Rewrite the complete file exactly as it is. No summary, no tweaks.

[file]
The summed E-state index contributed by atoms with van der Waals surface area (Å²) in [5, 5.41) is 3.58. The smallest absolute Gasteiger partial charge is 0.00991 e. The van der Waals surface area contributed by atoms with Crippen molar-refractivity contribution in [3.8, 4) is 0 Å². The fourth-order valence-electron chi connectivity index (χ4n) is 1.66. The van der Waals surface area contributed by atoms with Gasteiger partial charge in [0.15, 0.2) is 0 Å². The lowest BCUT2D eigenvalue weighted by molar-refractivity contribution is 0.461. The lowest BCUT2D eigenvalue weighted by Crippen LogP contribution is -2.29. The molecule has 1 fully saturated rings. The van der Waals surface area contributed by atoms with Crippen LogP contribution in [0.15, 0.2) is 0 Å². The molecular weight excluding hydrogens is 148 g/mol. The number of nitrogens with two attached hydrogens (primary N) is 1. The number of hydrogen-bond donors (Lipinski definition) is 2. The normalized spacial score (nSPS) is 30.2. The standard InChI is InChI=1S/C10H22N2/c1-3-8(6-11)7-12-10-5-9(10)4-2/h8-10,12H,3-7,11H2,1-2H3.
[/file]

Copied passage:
The summed E-state index contributed by atoms with van der Waals surface area (Å²) in [5, 5.41) is 3.58. The smallest absolute Gasteiger partial charge is 0.00991 e. The van der Waals surface area contributed by atoms with Crippen molar-refractivity contribution in [3.8, 4) is 0 Å². The fourth-order valence-electron chi connectivity index (χ4n) is 1.66. The van der Waals surface area contributed by atoms with Gasteiger partial charge in [0.15, 0.2) is 0 Å². The lowest BCUT2D eigenvalue weighted by molar-refractivity contribution is 0.461. The lowest BCUT2D eigenvalue weighted by Crippen LogP contribution is -2.29. The molecule has 1 fully saturated rings. The van der Waals surface area contributed by atoms with Crippen LogP contribution in [0.15, 0.2) is 0 Å². The molecular weight excluding hydrogens is 148 g/mol. The number of nitrogens with two attached hydrogens (primary N) is 1. The number of hydrogen-bond donors (Lipinski definition) is 2. The normalized spacial score (nSPS) is 30.2. The standard InChI is InChI=1S/C10H22N2/c1-3-8(6-11)7-12-10-5-9(10)4-2/h8-10,12H,3-7,11H2,1-2H3.